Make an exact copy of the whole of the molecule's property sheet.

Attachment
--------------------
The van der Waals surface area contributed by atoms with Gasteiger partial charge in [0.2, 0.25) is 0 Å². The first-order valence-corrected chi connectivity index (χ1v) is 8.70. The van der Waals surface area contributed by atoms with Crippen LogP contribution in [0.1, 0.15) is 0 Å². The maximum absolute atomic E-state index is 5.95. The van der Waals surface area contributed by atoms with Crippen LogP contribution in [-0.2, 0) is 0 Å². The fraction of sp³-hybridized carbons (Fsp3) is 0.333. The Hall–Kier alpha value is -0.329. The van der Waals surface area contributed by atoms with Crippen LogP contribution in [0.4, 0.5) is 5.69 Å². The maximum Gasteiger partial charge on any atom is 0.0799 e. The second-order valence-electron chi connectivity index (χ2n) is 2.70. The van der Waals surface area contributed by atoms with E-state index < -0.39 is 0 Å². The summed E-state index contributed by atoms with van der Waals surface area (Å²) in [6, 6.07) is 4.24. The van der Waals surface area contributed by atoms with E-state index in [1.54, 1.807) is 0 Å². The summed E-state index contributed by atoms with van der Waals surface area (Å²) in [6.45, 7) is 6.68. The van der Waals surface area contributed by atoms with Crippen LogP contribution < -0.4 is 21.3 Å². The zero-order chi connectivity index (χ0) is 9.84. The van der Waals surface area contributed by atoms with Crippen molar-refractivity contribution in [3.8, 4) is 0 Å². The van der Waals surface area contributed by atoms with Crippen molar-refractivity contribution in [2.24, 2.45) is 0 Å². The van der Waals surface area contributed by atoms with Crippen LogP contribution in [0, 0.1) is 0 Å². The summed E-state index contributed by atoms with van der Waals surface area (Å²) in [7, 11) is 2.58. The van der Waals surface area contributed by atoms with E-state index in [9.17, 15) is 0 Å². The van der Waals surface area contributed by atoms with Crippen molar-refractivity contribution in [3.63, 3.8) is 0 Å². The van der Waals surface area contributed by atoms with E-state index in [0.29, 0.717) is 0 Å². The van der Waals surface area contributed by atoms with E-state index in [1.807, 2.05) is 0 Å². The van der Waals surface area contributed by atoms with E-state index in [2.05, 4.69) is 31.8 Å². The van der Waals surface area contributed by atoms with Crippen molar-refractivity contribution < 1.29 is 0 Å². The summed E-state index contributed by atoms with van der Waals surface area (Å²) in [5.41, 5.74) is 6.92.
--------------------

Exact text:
The van der Waals surface area contributed by atoms with Gasteiger partial charge in [0.2, 0.25) is 0 Å². The first-order valence-corrected chi connectivity index (χ1v) is 8.70. The van der Waals surface area contributed by atoms with Crippen LogP contribution in [0.1, 0.15) is 0 Å². The maximum absolute atomic E-state index is 5.95. The van der Waals surface area contributed by atoms with Crippen LogP contribution in [-0.2, 0) is 0 Å². The fraction of sp³-hybridized carbons (Fsp3) is 0.333. The Hall–Kier alpha value is -0.329. The van der Waals surface area contributed by atoms with Crippen LogP contribution in [0.4, 0.5) is 5.69 Å². The maximum Gasteiger partial charge on any atom is 0.0799 e. The second-order valence-electron chi connectivity index (χ2n) is 2.70. The van der Waals surface area contributed by atoms with E-state index < -0.39 is 0 Å². The summed E-state index contributed by atoms with van der Waals surface area (Å²) in [6, 6.07) is 4.24. The van der Waals surface area contributed by atoms with E-state index in [1.54, 1.807) is 0 Å². The summed E-state index contributed by atoms with van der Waals surface area (Å²) in [6.45, 7) is 6.68. The van der Waals surface area contributed by atoms with Crippen LogP contribution < -0.4 is 21.3 Å². The zero-order chi connectivity index (χ0) is 9.84. The van der Waals surface area contributed by atoms with Crippen molar-refractivity contribution in [3.8, 4) is 0 Å². The van der Waals surface area contributed by atoms with Crippen molar-refractivity contribution in [2.24, 2.45) is 0 Å². The van der Waals surface area contributed by atoms with Crippen LogP contribution in [0, 0.1) is 0 Å². The summed E-state index contributed by atoms with van der Waals surface area (Å²) in [7, 11) is 2.58. The van der Waals surface area contributed by atoms with E-state index in [9.17, 15) is 0 Å². The van der Waals surface area contributed by atoms with Crippen molar-refractivity contribution in [3.63, 3.8) is 0 Å². The van der Waals surface area contributed by atoms with E-state index in [0.29, 0.717) is 0 Å². The van der Waals surface area contributed by atoms with E-state index in [1.807, 2.05) is 0 Å². The van der Waals surface area contributed by atoms with E-state index in [2.05, 4.69) is 31.8 Å². The van der Waals surface area contributed by atoms with Crippen molar-refractivity contribution < 1.29 is 0 Å². The summed E-state index contributed by atoms with van der Waals surface area (Å²) in [5.41, 5.74) is 6.92.